The most recent in a long line of Toyota Prius generations, XW50 Prii are based on an all-new platform, the Toyota New Global Architecture (TGNA), bringing a host of improvements. TGNA gives the fourth-gen Prius a lower center of gravity, a 60% increase in structural rigidity thanks to new welding and adhesive techniques and firewall sound-proofing that matches engine noise frequency to cancel it out.
For this new generation, the signature “triangle silhouette” remains, but incorporates a more aggressive front-end design and overall, more sculpted look. Modern options include an 11.6” multimedia interface, color head-up display and wireless charging. Toyota’s Safety Sense 2.0 suite of active safety features is also standard across the board, as of 2021, and includes pre-collision detection, lane departure alert, lane tracing assist and more.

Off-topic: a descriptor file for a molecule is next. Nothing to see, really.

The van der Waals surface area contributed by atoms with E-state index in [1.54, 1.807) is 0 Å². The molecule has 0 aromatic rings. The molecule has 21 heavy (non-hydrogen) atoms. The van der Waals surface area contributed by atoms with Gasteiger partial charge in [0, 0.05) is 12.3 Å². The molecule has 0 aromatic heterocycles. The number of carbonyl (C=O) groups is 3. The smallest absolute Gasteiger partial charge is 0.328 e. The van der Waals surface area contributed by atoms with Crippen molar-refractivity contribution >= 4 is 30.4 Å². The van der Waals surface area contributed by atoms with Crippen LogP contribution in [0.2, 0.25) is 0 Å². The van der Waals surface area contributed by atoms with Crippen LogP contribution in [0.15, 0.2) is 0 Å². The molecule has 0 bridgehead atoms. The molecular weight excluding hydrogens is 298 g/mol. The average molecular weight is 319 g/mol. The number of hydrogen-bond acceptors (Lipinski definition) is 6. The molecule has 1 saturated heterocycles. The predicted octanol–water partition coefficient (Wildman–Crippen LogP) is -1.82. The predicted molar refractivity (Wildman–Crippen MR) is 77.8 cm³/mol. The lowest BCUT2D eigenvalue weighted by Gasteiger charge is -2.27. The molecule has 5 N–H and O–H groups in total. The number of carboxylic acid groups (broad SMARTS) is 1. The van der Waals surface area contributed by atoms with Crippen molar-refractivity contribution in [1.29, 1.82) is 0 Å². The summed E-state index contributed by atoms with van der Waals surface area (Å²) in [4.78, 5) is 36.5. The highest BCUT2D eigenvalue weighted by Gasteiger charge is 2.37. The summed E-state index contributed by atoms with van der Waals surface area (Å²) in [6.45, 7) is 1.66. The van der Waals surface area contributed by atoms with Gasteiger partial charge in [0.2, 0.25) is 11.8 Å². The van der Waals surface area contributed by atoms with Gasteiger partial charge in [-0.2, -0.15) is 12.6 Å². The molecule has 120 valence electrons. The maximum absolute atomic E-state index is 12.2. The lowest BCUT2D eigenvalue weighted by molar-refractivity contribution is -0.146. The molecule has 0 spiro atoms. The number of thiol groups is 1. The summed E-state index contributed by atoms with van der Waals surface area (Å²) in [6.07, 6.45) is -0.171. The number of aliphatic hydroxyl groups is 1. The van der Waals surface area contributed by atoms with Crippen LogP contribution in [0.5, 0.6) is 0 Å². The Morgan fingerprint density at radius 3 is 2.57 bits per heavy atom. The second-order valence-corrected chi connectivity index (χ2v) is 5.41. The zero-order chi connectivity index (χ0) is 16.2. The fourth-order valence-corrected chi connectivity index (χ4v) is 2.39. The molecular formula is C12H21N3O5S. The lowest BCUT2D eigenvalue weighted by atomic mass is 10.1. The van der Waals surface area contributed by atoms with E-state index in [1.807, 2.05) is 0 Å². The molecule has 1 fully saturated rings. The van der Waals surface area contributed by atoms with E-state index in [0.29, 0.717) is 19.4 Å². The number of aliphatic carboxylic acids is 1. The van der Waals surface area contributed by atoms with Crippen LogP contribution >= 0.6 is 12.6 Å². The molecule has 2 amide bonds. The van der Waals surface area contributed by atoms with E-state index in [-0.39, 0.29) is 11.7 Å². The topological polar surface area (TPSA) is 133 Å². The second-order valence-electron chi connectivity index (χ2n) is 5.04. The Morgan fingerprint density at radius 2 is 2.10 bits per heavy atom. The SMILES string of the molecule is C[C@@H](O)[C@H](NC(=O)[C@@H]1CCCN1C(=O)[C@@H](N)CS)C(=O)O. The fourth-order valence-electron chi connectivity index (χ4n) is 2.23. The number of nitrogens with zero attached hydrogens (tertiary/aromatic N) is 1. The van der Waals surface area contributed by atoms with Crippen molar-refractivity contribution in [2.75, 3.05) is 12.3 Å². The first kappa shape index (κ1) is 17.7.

In 2016, the second-generation plug-in version was released under the Prius Prime name, achieving 133 miles per gallon equivalent when running in all-electric mode which was the best rating at the time. All-wheel drive also joined the Prius family in 2019 via a dedicated rear axle electric motor, giving the Prius a foothold – pun intended – in the Snow Belt.
As Toyota Prius generations have evolved over the past 20 years, so has the rest of the automotive landscape. There’s more competition and more interest than ever in how to move the automobile forward, as fuel efficiently as possible. The current Prius generation still represents excellent fuel economy, a spacious cabin and class-exclusive all-wheel drive. Combine that with Toyota’s well-earned reputation for quality and it’s a safe bet to say the Toyota Prius has a bright future.